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Their Untold Stories

by Edited by Ntombenhle Protasia and Khoti Torkington
£19.99   paperback  Other Publications (2009)

Their Untold Stories by Edited by Ntombenhle Protasia and Khoti Torkington This book tells the history of two projects set up by Granby Community Mental Health Group in the 1980s to provide services for black people with mental health needs: Mary Seacole House and the Advocacy Project.

"Not only has this objective been achieved but also the services of these two organisations are open to all community members who walk through the doors. It is this diversity of both staff and members that creates the unique atmosphere that members appreciate. ... Given the fact that discrimination and prejudice have often been part of the complex experiences which have contributed too many people's mental health problems, it is crucially important that Mary Seacole House positively welcomes and supports every one of its members regardless of their colour, age, gender, religion and sexuality. The important point to make here is that services that effectively meet the needs of the most disadvantaged groups end up generally meeting the needs of all users of those services in the community. ... People who go to Mary Seacole House ... don't want to be called 'service users' ... they want to be referred to as members of Mary Seacole House. ... Mary Seacole House is a warm, homely environment to which they come to meet friends and colleagues with whom they can share their experiences, learn new skills and regain their confidence and self worth... Members can get involved or not be involved in activities. If they want to sit around chatting and drinking tea, this they can do without anyone insisiting they must do otherwise. This kind of freedom is not only relaxing but also therapeutic."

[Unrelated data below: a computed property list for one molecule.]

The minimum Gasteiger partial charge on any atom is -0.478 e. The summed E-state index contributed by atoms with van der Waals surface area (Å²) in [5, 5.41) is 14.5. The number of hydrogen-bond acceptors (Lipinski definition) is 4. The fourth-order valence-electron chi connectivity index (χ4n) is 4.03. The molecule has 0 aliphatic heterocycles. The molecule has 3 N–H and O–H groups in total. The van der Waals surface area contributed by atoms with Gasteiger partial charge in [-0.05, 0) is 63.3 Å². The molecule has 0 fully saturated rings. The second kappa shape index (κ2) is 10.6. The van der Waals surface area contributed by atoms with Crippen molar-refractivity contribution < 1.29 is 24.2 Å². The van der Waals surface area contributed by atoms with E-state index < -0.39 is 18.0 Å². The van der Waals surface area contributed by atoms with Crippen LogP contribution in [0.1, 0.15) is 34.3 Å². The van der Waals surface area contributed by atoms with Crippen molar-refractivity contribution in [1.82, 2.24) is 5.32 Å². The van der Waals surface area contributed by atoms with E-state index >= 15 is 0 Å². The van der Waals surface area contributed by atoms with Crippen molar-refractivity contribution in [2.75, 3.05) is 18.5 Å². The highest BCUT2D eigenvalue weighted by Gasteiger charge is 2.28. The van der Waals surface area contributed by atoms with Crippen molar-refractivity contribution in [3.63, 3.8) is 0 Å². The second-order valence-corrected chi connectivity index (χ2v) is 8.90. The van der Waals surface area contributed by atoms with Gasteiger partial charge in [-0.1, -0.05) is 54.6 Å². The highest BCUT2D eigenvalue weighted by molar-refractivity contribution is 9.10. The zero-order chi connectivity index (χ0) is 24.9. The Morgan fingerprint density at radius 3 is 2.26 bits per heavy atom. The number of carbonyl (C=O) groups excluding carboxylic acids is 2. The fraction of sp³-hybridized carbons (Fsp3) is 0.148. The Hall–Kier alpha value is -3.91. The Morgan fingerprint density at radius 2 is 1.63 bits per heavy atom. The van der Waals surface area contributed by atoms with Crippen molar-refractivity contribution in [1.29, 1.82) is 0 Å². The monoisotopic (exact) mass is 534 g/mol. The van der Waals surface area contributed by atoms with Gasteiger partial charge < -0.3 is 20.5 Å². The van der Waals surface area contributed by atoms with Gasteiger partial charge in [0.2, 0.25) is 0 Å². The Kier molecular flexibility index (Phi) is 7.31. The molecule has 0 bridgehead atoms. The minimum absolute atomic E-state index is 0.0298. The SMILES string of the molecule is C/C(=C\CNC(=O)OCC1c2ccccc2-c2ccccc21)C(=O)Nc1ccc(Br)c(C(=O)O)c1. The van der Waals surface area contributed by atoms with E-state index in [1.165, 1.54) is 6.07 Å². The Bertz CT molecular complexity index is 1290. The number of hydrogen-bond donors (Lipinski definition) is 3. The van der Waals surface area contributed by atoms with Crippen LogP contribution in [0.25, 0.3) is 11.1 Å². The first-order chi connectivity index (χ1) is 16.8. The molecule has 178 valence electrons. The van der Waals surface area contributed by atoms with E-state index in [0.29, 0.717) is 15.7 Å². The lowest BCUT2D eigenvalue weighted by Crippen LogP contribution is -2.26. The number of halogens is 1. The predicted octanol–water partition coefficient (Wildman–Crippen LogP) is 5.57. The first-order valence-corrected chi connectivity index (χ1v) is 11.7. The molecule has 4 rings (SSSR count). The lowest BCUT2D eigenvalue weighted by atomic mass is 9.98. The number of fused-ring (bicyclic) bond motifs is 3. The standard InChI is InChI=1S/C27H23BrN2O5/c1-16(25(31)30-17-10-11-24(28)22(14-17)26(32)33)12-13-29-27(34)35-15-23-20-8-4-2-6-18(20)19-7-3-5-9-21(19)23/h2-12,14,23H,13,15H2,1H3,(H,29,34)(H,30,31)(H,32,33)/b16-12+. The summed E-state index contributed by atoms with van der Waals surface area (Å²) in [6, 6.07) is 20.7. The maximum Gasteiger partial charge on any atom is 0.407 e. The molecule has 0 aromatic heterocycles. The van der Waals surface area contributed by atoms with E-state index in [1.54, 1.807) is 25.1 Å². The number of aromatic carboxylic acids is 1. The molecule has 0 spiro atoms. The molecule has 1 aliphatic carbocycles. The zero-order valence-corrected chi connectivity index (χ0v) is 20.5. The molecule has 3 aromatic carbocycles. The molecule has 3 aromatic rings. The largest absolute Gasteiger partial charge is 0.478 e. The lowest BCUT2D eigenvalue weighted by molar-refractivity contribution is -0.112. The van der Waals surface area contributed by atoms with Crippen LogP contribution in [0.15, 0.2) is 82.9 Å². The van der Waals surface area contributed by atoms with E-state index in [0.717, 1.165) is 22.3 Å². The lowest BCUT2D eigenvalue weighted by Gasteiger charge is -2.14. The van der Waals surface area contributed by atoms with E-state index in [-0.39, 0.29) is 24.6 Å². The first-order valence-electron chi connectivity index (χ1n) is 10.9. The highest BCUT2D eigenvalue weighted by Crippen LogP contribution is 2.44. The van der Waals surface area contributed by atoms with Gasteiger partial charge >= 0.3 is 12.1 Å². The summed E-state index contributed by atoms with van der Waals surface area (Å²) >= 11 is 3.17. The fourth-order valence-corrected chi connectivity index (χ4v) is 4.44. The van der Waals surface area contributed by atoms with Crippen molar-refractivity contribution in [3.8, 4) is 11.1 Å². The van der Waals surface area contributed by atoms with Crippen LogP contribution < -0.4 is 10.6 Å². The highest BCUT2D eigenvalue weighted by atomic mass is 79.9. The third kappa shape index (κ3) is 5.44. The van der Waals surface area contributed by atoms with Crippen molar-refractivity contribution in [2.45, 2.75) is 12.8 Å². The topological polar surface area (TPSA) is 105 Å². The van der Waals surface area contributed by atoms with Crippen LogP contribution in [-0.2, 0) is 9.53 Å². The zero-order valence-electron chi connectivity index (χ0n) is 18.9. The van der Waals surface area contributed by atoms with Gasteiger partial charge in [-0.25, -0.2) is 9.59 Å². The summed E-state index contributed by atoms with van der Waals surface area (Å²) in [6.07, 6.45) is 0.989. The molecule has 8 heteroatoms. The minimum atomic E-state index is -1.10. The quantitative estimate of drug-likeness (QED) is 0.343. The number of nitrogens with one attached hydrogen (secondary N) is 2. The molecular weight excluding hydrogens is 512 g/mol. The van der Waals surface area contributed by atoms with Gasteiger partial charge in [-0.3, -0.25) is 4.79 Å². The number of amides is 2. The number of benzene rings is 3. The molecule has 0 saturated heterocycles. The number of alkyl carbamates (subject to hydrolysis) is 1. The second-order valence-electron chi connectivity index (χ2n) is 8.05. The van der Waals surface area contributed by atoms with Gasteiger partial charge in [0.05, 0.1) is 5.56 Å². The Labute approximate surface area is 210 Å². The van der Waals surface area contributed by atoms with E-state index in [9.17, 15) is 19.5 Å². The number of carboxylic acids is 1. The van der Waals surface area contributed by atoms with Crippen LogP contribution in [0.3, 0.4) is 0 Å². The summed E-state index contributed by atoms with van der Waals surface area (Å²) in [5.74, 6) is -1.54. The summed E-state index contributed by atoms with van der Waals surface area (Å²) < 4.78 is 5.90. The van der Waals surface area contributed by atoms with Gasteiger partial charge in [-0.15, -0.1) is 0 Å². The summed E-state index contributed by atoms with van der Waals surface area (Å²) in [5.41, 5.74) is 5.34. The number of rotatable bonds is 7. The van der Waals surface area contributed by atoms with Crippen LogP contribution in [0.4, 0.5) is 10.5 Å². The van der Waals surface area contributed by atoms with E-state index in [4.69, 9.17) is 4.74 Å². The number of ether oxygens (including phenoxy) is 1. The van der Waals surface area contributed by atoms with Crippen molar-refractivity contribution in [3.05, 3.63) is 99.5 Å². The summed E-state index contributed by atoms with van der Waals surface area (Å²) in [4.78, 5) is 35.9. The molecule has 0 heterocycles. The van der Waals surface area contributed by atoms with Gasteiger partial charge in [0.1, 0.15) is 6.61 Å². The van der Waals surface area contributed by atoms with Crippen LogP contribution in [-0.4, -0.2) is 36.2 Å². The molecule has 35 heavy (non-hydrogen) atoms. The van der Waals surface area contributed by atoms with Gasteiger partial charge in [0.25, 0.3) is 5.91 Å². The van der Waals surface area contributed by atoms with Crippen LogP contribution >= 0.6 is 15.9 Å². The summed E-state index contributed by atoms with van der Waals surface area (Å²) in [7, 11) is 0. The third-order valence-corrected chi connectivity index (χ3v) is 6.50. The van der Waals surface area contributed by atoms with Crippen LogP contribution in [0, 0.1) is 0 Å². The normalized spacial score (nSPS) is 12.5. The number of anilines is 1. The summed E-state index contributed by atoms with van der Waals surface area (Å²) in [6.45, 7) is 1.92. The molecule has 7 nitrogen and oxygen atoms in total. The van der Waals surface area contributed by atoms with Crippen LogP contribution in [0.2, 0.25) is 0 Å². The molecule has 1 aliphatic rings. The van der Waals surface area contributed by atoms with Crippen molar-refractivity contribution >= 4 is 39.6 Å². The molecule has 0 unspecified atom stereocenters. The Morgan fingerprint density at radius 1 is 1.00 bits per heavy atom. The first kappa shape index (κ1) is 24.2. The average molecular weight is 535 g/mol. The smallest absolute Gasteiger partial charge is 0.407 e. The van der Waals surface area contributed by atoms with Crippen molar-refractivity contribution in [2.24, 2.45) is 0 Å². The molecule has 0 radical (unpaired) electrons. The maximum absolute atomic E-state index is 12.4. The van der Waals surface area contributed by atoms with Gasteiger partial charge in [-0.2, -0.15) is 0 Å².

(from the conclusion)
It explains the need for these projects and how they were set up. It also describes the work of the projects and (from the introduction) the book provides: "an opportunity for members to tell their stories in whatever way they choose.Some people have reflected on events and experiences which they feel have been influential in their lives. Some tell their stories through poetry and others find art the best medium to express themselves. Whichever the format, each story is related as perceived and understood by the particular person as an individual, reflecting on the past, present and looking forward to the future. For those who have reflected on their life experiences, these are based on interviews structured around a range of specific questions. Every effort has been made to present here a faithful account of their experience as it was told by the person at the time." Common experiences in many of the life stories are racism, sexual abuse and childhoods spent in care.
"Any service which tries to help and support people who have undergone such experiences must address these dimentions."
(from the conclusion)
"Reading this book took me back 20 years to my experiences of the vibrant, early days I remember of black people organising through community development.
 
The period it covers represents an important episode on the narrative of black people's history in Britain. The personal narratives are an important part of that history; and they are to be found in abundance in this text.
 
Those of us for whom this is still relatively recent and real history, owe a debt of gratitude to Pro and to all involved for capturing part of the rich tapestry of black people's history in Britain and for sharing their stories."

ISBN 13: 9780946057900 | ISBN 10: 0946057907